The federal government has enlisted employees of the Federal Aviation Administration's air-traffic control unit and various federal contractors to help clear the backlog of "cash-for-clunker" rebates owed to auto dealers, according to this report.
An FAA memo obtained by The Washington Times reads in part:
"We have been asked to provide volunteers to assist with this high-visibility program … employees may work during regular business hours (providing mission allows) and/or overtime.
"The [Air Traffic Organization] has been asked to provide a list of 100 employees to assist. They will be asked to attend a two-hour training course this afternoon. The task is expected to take 5 to 10 days."
But Ms. Zuckman said that only support personnel, such as in finance and operations, were asked to work on the clunkers program.
"Nobody is being ordered to do anything; we weren't asking air traffic controllers to leave their posts. We're using budget and accounting people primarily," she said.
"It was made clear that no core mission activities of the FAA are to be affected by this effort, especially as they could relate to air traffic operations."
When the program was created, the federal government promised to repay dealers within seven days, yet as of last week only 7 percent of all claims had been paid. Moreover, some dealers are finding their claims rejected without explanation, according to this report (to which I linked last week).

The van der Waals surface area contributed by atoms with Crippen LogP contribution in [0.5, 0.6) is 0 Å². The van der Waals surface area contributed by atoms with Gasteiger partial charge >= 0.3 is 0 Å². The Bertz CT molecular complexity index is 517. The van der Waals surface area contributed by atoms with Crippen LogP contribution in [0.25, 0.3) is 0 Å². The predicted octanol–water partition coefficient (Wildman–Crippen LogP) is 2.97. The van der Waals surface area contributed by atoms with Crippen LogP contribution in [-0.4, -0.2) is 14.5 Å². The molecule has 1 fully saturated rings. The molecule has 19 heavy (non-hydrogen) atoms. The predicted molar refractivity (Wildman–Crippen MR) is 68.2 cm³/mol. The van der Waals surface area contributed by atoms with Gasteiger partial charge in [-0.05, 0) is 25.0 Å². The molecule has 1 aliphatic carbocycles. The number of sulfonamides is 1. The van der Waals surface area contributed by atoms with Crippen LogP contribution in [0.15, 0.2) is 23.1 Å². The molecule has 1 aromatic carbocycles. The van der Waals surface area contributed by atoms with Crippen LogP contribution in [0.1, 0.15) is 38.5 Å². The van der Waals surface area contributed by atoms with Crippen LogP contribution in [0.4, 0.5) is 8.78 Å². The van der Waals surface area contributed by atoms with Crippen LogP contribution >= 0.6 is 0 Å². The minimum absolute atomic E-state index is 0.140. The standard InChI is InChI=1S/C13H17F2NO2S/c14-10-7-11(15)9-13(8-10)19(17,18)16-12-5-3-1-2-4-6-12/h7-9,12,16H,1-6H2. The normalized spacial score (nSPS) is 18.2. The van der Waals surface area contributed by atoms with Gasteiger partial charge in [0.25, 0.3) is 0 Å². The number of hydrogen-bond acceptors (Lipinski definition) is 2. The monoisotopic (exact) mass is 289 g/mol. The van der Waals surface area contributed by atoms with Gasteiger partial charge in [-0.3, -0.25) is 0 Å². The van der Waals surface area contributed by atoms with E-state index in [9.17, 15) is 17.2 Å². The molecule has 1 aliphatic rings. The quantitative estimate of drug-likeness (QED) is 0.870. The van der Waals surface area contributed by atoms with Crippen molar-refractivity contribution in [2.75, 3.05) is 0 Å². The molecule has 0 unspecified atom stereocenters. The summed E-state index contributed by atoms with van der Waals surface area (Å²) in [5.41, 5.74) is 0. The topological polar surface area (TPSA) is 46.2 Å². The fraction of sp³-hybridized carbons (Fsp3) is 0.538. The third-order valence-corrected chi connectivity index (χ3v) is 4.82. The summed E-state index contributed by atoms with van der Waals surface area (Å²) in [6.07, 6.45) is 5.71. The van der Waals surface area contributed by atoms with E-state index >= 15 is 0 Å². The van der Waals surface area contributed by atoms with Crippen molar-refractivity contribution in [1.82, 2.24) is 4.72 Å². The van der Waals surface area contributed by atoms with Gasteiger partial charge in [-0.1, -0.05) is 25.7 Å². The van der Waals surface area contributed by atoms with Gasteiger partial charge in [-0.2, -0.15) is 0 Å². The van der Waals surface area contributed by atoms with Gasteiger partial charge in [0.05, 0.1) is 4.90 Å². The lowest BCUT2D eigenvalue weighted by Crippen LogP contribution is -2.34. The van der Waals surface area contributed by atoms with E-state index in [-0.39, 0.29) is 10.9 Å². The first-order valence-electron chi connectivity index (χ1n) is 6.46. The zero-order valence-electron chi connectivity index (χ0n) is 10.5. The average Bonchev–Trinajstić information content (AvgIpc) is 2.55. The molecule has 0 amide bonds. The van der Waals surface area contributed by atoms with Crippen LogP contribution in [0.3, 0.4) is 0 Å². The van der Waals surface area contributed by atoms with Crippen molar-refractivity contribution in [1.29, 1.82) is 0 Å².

Laura Sodano, a sales manager at Curry Chevrolet in Scarsdale, N.Y., said dealers were not told why their applications had not been approved and were having to review the entire form to determine what went wrong.
"I don't know one dealership that's gotten paid yet," Ms. Sodano said. "If they run out, we're in trouble. It's bringing us a lot of traffic, but it's not a very good program."
Among consumers, the program has created far more interest than experts had predicted. It was initially given $1 billion of funding, enough for about 250,000 sales, and an end date of Nov. 1. That money was used up in a little more than a week, and Congress quickly approved $2 billion more to extend it.
Transportation officials say they believe reimbursement requests of about $400 million on completed sales have yet to be filed, leaving about $600 million in credits still available for the final weekend, after removing $100 million for administrative costs.
If the funding is exhausted before all reimbursements are made, some dealers — and possibly G.M. — could end up having to write off the unpaid credits. The administration does not plan to seek a third installment of funding.
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